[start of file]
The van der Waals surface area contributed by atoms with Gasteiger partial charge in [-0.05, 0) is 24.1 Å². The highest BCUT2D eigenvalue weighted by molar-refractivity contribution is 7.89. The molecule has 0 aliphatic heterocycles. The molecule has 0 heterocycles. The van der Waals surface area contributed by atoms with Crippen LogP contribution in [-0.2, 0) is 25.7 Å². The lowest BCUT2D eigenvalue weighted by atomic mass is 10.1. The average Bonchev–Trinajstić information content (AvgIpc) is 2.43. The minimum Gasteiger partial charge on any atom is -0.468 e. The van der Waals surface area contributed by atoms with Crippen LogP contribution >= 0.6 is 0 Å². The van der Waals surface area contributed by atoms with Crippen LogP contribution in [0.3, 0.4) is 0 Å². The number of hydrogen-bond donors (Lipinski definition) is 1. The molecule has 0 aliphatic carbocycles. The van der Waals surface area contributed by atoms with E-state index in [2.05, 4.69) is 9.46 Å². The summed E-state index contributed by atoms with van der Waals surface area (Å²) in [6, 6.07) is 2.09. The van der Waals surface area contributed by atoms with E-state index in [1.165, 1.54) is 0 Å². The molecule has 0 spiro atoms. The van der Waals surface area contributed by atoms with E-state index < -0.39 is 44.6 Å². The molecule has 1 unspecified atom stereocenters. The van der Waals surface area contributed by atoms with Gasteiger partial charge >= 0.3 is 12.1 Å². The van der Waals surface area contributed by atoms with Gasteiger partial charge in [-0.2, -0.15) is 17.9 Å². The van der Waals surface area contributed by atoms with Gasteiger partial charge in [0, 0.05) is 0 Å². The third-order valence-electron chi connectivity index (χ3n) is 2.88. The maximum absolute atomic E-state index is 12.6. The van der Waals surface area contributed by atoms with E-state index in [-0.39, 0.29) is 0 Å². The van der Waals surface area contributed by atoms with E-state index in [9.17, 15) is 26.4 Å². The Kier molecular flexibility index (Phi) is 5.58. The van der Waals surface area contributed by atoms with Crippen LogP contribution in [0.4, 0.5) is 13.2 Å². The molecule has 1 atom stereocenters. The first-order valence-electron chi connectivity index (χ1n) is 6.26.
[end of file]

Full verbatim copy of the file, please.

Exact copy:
The van der Waals surface area contributed by atoms with Gasteiger partial charge in [-0.05, 0) is 24.1 Å². The highest BCUT2D eigenvalue weighted by molar-refractivity contribution is 7.89. The molecule has 0 aliphatic heterocycles. The molecule has 0 heterocycles. The van der Waals surface area contributed by atoms with Crippen LogP contribution in [-0.2, 0) is 25.7 Å². The lowest BCUT2D eigenvalue weighted by atomic mass is 10.1. The average Bonchev–Trinajstić information content (AvgIpc) is 2.43. The minimum Gasteiger partial charge on any atom is -0.468 e. The van der Waals surface area contributed by atoms with Crippen LogP contribution >= 0.6 is 0 Å². The van der Waals surface area contributed by atoms with Crippen LogP contribution in [0.3, 0.4) is 0 Å². The number of hydrogen-bond donors (Lipinski definition) is 1. The molecule has 0 aliphatic carbocycles. The van der Waals surface area contributed by atoms with E-state index in [2.05, 4.69) is 9.46 Å². The summed E-state index contributed by atoms with van der Waals surface area (Å²) in [6, 6.07) is 2.09. The van der Waals surface area contributed by atoms with E-state index in [1.165, 1.54) is 0 Å². The molecule has 0 spiro atoms. The van der Waals surface area contributed by atoms with E-state index < -0.39 is 44.6 Å². The molecule has 1 unspecified atom stereocenters. The van der Waals surface area contributed by atoms with Gasteiger partial charge >= 0.3 is 12.1 Å². The van der Waals surface area contributed by atoms with Gasteiger partial charge in [-0.2, -0.15) is 17.9 Å². The van der Waals surface area contributed by atoms with Gasteiger partial charge in [0, 0.05) is 0 Å². The third-order valence-electron chi connectivity index (χ3n) is 2.88. The maximum absolute atomic E-state index is 12.6. The van der Waals surface area contributed by atoms with E-state index in [-0.39, 0.29) is 0 Å². The van der Waals surface area contributed by atoms with E-state index in [9.17, 15) is 26.4 Å². The Kier molecular flexibility index (Phi) is 5.58. The van der Waals surface area contributed by atoms with Crippen LogP contribution in [0.4, 0.5) is 13.2 Å². The molecule has 1 atom stereocenters. The first-order valence-electron chi connectivity index (χ1n) is 6.26.